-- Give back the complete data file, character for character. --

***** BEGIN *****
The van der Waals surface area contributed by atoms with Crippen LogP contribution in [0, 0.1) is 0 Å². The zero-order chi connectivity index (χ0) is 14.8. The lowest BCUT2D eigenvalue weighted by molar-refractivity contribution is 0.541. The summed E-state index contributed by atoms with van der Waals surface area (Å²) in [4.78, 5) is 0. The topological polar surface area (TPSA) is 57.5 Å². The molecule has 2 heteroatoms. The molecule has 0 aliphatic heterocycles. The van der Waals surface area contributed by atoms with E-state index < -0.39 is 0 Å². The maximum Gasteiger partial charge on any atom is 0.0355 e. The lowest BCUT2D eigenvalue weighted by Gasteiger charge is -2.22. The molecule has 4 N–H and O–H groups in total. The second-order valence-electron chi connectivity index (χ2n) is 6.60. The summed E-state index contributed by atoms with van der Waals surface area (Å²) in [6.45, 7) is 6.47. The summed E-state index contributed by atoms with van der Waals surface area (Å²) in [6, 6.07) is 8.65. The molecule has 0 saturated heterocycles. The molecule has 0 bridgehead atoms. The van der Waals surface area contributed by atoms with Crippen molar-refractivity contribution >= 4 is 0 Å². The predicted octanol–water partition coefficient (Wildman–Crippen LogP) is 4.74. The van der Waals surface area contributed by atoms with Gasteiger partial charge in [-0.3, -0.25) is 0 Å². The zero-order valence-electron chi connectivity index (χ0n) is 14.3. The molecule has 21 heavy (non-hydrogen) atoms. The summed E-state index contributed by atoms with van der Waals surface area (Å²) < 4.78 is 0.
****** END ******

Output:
The van der Waals surface area contributed by atoms with Crippen LogP contribution in [0, 0.1) is 0 Å². The zero-order chi connectivity index (χ0) is 14.8. The lowest BCUT2D eigenvalue weighted by molar-refractivity contribution is 0.541. The summed E-state index contributed by atoms with van der Waals surface area (Å²) in [4.78, 5) is 0. The topological polar surface area (TPSA) is 57.5 Å². The molecule has 2 heteroatoms. The molecule has 0 aliphatic heterocycles. The van der Waals surface area contributed by atoms with E-state index < -0.39 is 0 Å². The maximum Gasteiger partial charge on any atom is 0.0355 e. The lowest BCUT2D eigenvalue weighted by Gasteiger charge is -2.22. The molecule has 4 N–H and O–H groups in total. The second-order valence-electron chi connectivity index (χ2n) is 6.60. The summed E-state index contributed by atoms with van der Waals surface area (Å²) in [6.45, 7) is 6.47. The summed E-state index contributed by atoms with van der Waals surface area (Å²) in [6, 6.07) is 8.65. The molecule has 0 saturated heterocycles. The molecule has 0 bridgehead atoms. The van der Waals surface area contributed by atoms with Crippen molar-refractivity contribution >= 4 is 0 Å². The predicted octanol–water partition coefficient (Wildman–Crippen LogP) is 4.74. The van der Waals surface area contributed by atoms with Gasteiger partial charge in [-0.3, -0.25) is 0 Å². The zero-order valence-electron chi connectivity index (χ0n) is 14.3. The molecule has 21 heavy (non-hydrogen) atoms. The summed E-state index contributed by atoms with van der Waals surface area (Å²) < 4.78 is 0.